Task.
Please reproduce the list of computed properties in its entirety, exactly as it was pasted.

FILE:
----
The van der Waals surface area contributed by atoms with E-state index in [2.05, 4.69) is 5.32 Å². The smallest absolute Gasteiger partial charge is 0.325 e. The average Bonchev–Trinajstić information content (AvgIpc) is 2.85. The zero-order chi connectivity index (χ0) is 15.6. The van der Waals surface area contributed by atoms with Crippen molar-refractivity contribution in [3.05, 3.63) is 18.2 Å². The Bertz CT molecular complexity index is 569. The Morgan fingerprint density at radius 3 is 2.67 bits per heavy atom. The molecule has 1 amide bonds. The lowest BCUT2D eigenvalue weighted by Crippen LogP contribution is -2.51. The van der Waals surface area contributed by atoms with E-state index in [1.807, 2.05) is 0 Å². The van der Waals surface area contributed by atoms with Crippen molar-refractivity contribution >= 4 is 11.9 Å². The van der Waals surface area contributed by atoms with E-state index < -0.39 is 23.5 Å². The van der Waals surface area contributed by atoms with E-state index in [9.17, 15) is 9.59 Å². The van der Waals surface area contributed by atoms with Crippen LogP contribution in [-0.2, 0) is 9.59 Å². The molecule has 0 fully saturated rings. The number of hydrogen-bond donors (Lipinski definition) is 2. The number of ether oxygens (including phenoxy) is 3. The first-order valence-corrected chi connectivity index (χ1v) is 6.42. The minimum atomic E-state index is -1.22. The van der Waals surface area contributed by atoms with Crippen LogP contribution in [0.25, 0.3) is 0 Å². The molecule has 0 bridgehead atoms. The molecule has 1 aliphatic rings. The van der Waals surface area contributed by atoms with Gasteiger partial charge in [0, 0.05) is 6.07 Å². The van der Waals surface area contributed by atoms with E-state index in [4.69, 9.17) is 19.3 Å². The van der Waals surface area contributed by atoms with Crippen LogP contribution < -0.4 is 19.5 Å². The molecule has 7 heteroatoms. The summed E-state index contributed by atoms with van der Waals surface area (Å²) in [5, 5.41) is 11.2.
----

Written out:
The van der Waals surface area contributed by atoms with E-state index in [2.05, 4.69) is 5.32 Å². The smallest absolute Gasteiger partial charge is 0.325 e. The average Bonchev–Trinajstić information content (AvgIpc) is 2.85. The zero-order chi connectivity index (χ0) is 15.6. The van der Waals surface area contributed by atoms with Crippen molar-refractivity contribution in [3.05, 3.63) is 18.2 Å². The Bertz CT molecular complexity index is 569. The Morgan fingerprint density at radius 3 is 2.67 bits per heavy atom. The molecule has 1 amide bonds. The lowest BCUT2D eigenvalue weighted by Crippen LogP contribution is -2.51. The van der Waals surface area contributed by atoms with E-state index in [1.807, 2.05) is 0 Å². The van der Waals surface area contributed by atoms with Crippen molar-refractivity contribution >= 4 is 11.9 Å². The van der Waals surface area contributed by atoms with E-state index < -0.39 is 23.5 Å². The van der Waals surface area contributed by atoms with E-state index in [9.17, 15) is 9.59 Å². The van der Waals surface area contributed by atoms with Crippen LogP contribution in [-0.2, 0) is 9.59 Å². The molecule has 0 fully saturated rings. The number of hydrogen-bond donors (Lipinski definition) is 2. The number of ether oxygens (including phenoxy) is 3. The first-order valence-corrected chi connectivity index (χ1v) is 6.42. The minimum atomic E-state index is -1.22. The van der Waals surface area contributed by atoms with Crippen LogP contribution in [0.25, 0.3) is 0 Å². The molecule has 0 bridgehead atoms. The molecule has 1 aliphatic rings. The van der Waals surface area contributed by atoms with Gasteiger partial charge in [0, 0.05) is 6.07 Å². The van der Waals surface area contributed by atoms with E-state index in [4.69, 9.17) is 19.3 Å². The van der Waals surface area contributed by atoms with Crippen LogP contribution < -0.4 is 19.5 Å². The molecule has 7 heteroatoms. The summed E-state index contributed by atoms with van der Waals surface area (Å²) in [5, 5.41) is 11.2.